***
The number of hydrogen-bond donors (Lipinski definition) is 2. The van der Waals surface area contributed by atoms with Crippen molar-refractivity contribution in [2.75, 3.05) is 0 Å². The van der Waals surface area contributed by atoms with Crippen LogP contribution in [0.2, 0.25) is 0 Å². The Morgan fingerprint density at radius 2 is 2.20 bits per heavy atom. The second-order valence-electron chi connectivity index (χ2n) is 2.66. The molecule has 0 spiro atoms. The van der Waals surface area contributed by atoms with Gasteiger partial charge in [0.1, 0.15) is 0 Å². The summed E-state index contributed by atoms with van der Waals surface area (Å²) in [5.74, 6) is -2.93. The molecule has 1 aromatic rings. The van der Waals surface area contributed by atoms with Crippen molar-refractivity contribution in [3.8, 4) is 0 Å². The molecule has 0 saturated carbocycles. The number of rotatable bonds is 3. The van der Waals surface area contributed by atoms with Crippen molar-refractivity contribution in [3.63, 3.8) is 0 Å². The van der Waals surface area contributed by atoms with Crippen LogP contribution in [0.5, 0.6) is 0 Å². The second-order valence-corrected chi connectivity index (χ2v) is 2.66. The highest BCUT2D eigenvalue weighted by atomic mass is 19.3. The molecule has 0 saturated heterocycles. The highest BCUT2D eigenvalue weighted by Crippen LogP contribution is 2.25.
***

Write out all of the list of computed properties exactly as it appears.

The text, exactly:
The number of hydrogen-bond donors (Lipinski definition) is 2. The van der Waals surface area contributed by atoms with Crippen molar-refractivity contribution in [2.75, 3.05) is 0 Å². The van der Waals surface area contributed by atoms with Crippen LogP contribution in [0.2, 0.25) is 0 Å². The Morgan fingerprint density at radius 2 is 2.20 bits per heavy atom. The second-order valence-electron chi connectivity index (χ2n) is 2.66. The molecule has 0 spiro atoms. The van der Waals surface area contributed by atoms with Gasteiger partial charge in [0.1, 0.15) is 0 Å². The summed E-state index contributed by atoms with van der Waals surface area (Å²) in [5.74, 6) is -2.93. The molecule has 1 aromatic rings. The van der Waals surface area contributed by atoms with Crippen molar-refractivity contribution in [3.8, 4) is 0 Å². The molecule has 0 saturated carbocycles. The number of rotatable bonds is 3. The van der Waals surface area contributed by atoms with Crippen molar-refractivity contribution in [3.63, 3.8) is 0 Å². The van der Waals surface area contributed by atoms with Crippen LogP contribution in [0.5, 0.6) is 0 Å². The second-order valence-corrected chi connectivity index (χ2v) is 2.66. The highest BCUT2D eigenvalue weighted by atomic mass is 19.3. The molecule has 0 saturated heterocycles. The highest BCUT2D eigenvalue weighted by Crippen LogP contribution is 2.25.